I think "heads up football" and "correct tackling technique" is kinda PR, though.  Fewer head-contact plays will probably mitigate the problem, but I think the problem is much more complex and intertwined into every part of the game than that.

 

So, ideally, we know everything and either 1) drastically change or 2) mitigate and make sure players are aware of what they are getting into.  Because I don't think they are now.

Share this post


Link to post
Share on other sites
On 8/19/2018 at 1:36 PM, Kaz said:

LOL

 

I think I'm actually done with the NFL this time.

 

 

 

 

https://deadspin.com/for-the-last-time-nfl-ratings-are-not-down-theyre-up-1827378925

 

There were nearly 500 scripted series aired on U.S. TV in 2017, more than double the number that aired in 2009. Netflix, Amazon Prime, and Hulu are driving this massive increase in available programming, and nearly every broadcast network is taking it on the chin as a result. Overall, broadcast networks lost 16% of their viewers in 2017; cable networks lost 11%. And that’s using Nielsen’s “C3" ratings formula, which counts DVR viewings. The NFL only lost 9%.

 

The NFL’s ratings have fallen substantially less than TV as a whole. Indeed, Sunday Night Football remained the highest-rated show for the seventh straight season. Ten years ago, it didn’t even crack the top 10. Monday Night Football’s viewership fell, but only by 3%.


Are NFL ratings down? Yes, but only if you don’t compensate for the overall decline in TV viewers due to streaming services, et cetera. If you do compensate for the overall decline in TV viewers, NFL ratings are up.

Share this post


Link to post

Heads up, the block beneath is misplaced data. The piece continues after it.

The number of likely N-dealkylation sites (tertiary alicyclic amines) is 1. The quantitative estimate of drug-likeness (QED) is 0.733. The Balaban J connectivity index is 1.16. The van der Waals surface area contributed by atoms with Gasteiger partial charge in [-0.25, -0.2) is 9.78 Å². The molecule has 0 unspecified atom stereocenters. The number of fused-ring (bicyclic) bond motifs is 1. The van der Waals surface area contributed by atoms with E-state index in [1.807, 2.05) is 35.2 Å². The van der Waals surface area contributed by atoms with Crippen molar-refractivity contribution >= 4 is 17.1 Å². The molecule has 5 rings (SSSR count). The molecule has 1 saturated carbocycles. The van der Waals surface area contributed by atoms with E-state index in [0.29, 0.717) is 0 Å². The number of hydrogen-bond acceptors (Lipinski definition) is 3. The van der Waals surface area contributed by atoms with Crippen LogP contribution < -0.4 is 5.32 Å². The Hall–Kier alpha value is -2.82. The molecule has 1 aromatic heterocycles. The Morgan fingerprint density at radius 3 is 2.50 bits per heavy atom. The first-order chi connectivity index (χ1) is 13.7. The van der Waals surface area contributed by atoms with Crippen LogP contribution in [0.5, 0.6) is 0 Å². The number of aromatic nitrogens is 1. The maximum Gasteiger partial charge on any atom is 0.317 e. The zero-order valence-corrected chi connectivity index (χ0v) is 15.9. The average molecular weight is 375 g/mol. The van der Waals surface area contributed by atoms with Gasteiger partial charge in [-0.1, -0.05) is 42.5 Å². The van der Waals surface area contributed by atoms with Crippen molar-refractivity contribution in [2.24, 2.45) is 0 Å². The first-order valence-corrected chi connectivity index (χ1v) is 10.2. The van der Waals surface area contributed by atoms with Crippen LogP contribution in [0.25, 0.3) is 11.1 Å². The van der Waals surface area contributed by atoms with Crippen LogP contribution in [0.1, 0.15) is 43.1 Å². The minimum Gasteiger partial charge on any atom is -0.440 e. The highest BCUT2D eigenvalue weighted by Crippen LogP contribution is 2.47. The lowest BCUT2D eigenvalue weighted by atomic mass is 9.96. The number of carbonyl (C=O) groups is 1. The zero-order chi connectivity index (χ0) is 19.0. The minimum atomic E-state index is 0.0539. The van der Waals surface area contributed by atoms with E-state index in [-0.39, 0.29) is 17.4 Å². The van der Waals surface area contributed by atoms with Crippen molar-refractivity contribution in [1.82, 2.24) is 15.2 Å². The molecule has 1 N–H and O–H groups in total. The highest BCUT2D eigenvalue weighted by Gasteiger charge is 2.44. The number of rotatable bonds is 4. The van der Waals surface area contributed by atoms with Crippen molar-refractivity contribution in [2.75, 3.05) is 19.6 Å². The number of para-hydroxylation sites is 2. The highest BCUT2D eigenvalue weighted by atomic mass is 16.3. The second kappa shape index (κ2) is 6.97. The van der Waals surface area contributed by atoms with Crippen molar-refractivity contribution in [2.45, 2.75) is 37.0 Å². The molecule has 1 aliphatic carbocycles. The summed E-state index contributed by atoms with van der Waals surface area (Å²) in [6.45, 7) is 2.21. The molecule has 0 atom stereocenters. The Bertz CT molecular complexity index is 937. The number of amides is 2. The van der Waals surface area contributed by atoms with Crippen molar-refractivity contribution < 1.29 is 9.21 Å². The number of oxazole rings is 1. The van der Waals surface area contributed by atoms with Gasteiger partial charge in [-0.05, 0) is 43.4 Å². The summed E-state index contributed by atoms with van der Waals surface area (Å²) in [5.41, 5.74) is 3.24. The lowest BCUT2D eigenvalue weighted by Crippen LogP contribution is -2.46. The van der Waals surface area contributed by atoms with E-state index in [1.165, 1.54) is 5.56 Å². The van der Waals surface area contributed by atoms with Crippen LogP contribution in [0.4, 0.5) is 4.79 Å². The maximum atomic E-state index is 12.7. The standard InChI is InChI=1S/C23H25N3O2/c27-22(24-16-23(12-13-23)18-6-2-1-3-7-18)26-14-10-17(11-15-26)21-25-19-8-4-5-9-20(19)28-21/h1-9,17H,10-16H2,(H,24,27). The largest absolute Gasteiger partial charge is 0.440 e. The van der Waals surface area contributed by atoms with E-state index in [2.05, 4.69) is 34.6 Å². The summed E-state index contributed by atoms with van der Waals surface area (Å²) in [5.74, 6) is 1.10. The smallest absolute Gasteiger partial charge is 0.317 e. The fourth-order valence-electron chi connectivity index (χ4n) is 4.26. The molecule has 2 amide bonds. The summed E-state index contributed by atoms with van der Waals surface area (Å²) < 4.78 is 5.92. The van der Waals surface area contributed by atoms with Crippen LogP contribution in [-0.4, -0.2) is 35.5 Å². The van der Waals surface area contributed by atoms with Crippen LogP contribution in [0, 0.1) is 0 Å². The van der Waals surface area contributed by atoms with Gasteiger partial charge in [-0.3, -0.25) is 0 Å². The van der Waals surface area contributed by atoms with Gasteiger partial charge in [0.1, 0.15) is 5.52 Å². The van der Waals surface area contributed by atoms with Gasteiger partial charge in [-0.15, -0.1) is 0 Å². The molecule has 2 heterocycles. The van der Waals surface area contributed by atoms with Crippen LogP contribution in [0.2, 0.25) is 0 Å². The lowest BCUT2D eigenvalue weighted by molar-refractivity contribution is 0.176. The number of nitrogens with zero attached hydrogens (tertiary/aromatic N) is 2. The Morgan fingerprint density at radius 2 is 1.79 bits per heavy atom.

Share on other sites
Posted (edited)

Teddy Bridgewater's surgeon talks about his knee injury.

 

Quote

"It's mangled," Cooper said. "You make the skin incision, and there's nothing there. It's almost like a war wound. Everything is blown."

 

Cooper performed a reconstruction of Bridgewater's anterior cruciate ligament. "And then everything on the lateral side of his knee was reconstructed, about five ligaments over there," the surgeon said. "We repaired them, then took one of his own hamstring tendons and transplanted it to the lateral side of his knee."

 

The experience was incredibly stressful for a doctor fully invested in his patients. And yet over and over, Cooper maintained that his repair work in such cases is effectively complete on Day 1, and that the athlete is left with overwhelming emotional and physical burdens that he or she has to manage every day for a year or more. In the immediate wake of his injury, Bridgewater said in a statement, "I come from amazing DNA, I watched my mom fight and win against breast cancer. We will, as a team, attack my rehab with the same vigor and energy."

 

Edited by dfwabel
spacing

Share this post


Link to post
Share on other sites
On 8/17/2018 at 10:08 PM, Kaz said:

lol I didn't know that the Browns hired Williams to be their DC.  What a dumpster fire

Huh, l had a dumpster on fire as a proposed Brown's logo two years ago...

Share this post


Link to post
Share on other sites
4 hours ago, dfwabel said:

Teddy Bridgewater's surgeon talks about his knee injury.

 

 

 

What exactly happened with him? IIRC there wasn’t any film or photos of the injury, and all anyone said about it was it was gross and they couldn’t look at it. 

Share this post


Link to post
Share on other sites
6 minutes ago, BringBackTheVet said:

 

What exactly happened with him? IIRC there wasn’t any film or photos of the injury, and all anyone said about it was it was gross and they couldn’t look at it. 

He dropped back during practice and w/o contact, he dislocated his knee.

Share this post


Link to post
Share on other sites

Create an account or sign in to comment

You need to be a member in order to leave a comment

Create an account

Sign up for a new account in our community. It's easy!

Register a new account

Sign in

Already have an account? Sign in here.

Sign In Now